In 1991, Homelands co-founders Sandy Tolan and Alan Weisman traveled to the Dominican Republic to report on Haitian sugar cane cutters working in near-slavery conditions on Dominican plantations. Their story, Sugar and Sorrow in Hispaniola, aired on NPR’s All Things Considered as part of the Vanishing Homelands series.
Listener Joel Abrams of Boston has never forgotten it. “If you had asked me was I interested in farm workers in Haiti, I would have said no,” he told NPR recently. “But I listened to this, and it really made me care about them and brought them to life as people for me and in a remarkable way.”
On May 5, All Things Considered aired excerpts from Sandy and Alan’s story as part of NPR’s 50th anniversary celebration. You can listen to it here. In a medium as evanescent as radio, it is beyond gratifying to know that the work lives on in people’s hearts.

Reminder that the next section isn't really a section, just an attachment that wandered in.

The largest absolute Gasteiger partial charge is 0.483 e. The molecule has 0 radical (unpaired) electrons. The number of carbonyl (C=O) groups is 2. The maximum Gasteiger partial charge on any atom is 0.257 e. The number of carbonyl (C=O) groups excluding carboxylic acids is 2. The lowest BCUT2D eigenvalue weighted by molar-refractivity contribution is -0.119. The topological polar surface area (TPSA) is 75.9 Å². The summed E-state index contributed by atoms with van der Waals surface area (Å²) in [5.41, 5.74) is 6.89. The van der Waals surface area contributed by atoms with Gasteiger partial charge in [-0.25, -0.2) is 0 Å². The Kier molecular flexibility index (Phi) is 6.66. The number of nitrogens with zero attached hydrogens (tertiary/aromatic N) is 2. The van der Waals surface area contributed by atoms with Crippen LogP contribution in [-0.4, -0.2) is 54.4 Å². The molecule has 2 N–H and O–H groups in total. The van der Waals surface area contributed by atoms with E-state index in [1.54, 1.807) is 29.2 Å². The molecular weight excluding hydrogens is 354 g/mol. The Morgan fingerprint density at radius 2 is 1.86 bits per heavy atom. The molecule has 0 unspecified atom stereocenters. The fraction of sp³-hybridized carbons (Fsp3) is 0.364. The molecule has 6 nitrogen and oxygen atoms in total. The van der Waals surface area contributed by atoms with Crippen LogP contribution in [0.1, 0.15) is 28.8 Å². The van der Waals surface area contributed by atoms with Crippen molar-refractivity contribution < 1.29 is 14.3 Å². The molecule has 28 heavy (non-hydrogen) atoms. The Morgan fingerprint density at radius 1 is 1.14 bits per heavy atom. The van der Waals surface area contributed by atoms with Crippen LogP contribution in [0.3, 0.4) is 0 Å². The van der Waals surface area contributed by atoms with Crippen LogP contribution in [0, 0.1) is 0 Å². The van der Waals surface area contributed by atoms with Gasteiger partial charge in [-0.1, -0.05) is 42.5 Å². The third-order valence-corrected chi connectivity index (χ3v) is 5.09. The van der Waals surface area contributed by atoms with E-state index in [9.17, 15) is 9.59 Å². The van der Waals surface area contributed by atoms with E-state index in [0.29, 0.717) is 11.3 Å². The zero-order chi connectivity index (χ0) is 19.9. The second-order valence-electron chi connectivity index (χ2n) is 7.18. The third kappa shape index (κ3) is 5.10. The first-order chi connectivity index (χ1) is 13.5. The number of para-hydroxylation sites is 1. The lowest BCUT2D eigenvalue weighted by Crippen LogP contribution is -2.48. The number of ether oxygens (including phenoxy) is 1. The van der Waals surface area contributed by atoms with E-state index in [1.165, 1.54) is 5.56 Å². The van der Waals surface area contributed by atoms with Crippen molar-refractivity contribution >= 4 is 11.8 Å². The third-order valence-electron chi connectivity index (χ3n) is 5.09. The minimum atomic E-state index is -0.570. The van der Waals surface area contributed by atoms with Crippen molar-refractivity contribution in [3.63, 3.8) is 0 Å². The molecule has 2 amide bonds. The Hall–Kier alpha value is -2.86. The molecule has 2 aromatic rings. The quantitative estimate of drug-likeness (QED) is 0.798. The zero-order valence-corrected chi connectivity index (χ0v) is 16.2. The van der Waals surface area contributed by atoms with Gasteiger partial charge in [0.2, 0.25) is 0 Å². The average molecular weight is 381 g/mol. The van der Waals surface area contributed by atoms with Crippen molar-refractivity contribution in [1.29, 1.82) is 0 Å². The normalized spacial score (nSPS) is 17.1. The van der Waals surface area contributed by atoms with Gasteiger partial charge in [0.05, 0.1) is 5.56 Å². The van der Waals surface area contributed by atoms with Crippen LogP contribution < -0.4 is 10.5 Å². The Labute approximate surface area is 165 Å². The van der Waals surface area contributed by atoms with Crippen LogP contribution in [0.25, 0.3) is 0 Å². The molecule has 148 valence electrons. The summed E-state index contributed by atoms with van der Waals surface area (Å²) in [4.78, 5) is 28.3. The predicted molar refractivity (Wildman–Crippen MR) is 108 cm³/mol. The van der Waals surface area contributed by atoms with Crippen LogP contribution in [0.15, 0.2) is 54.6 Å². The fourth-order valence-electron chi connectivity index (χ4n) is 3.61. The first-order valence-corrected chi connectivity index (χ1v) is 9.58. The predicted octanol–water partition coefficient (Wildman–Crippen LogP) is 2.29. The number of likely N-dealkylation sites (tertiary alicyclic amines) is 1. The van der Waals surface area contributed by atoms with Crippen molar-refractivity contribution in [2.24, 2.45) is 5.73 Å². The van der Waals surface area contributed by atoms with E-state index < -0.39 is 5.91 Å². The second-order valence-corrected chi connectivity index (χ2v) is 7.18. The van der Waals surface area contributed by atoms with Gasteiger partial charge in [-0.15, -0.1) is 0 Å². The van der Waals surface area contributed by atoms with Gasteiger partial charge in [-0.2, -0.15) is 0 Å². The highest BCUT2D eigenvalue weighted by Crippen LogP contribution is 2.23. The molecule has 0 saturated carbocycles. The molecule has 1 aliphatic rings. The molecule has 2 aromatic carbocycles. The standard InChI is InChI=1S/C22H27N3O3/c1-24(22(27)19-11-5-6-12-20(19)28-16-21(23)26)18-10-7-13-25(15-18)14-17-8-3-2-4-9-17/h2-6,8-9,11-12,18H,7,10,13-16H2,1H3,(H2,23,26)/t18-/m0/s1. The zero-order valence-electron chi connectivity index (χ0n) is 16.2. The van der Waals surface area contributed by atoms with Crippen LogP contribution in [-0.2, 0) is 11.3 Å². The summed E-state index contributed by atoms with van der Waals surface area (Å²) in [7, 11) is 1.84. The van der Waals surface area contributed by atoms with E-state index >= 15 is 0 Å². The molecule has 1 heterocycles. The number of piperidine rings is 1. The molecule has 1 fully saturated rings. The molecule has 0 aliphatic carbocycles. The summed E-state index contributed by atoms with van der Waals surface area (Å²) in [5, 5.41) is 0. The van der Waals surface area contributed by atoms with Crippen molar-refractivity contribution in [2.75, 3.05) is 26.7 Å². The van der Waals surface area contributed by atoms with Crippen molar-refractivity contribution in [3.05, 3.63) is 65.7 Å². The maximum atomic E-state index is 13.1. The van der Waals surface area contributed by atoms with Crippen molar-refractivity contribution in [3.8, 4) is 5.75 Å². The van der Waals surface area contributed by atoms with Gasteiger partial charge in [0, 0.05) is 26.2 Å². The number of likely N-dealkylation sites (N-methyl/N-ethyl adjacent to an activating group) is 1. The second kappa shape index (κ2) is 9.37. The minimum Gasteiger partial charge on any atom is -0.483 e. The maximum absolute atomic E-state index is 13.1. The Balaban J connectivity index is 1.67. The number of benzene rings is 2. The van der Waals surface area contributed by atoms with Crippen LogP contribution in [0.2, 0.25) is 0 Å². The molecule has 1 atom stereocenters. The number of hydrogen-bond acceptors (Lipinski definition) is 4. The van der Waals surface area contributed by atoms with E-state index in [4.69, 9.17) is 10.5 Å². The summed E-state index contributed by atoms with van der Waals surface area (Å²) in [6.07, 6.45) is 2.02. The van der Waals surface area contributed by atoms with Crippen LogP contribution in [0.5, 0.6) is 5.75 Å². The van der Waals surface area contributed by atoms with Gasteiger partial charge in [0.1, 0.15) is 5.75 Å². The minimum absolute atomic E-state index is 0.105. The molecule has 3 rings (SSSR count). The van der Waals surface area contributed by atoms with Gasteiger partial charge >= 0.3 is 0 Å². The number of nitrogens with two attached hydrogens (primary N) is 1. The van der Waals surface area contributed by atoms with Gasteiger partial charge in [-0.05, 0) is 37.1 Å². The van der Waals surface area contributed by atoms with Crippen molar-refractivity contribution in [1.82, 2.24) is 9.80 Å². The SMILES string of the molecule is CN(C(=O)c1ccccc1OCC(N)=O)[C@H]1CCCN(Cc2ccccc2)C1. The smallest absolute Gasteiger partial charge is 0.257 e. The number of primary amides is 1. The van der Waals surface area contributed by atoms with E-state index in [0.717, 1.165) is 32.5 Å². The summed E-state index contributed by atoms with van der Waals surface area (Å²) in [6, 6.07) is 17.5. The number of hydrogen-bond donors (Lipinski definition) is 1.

Not only that — this particular story will have another afterlife. Sandy has been working on a podcast series about his search for Lulu Pierre, one of the cane cutters he and Alan met 30 years ago. He’s also producing a piece on Haitian cane cutters for Reveal from the Center for Investigative Reporting. We’ll let you know when there’s something to listen to.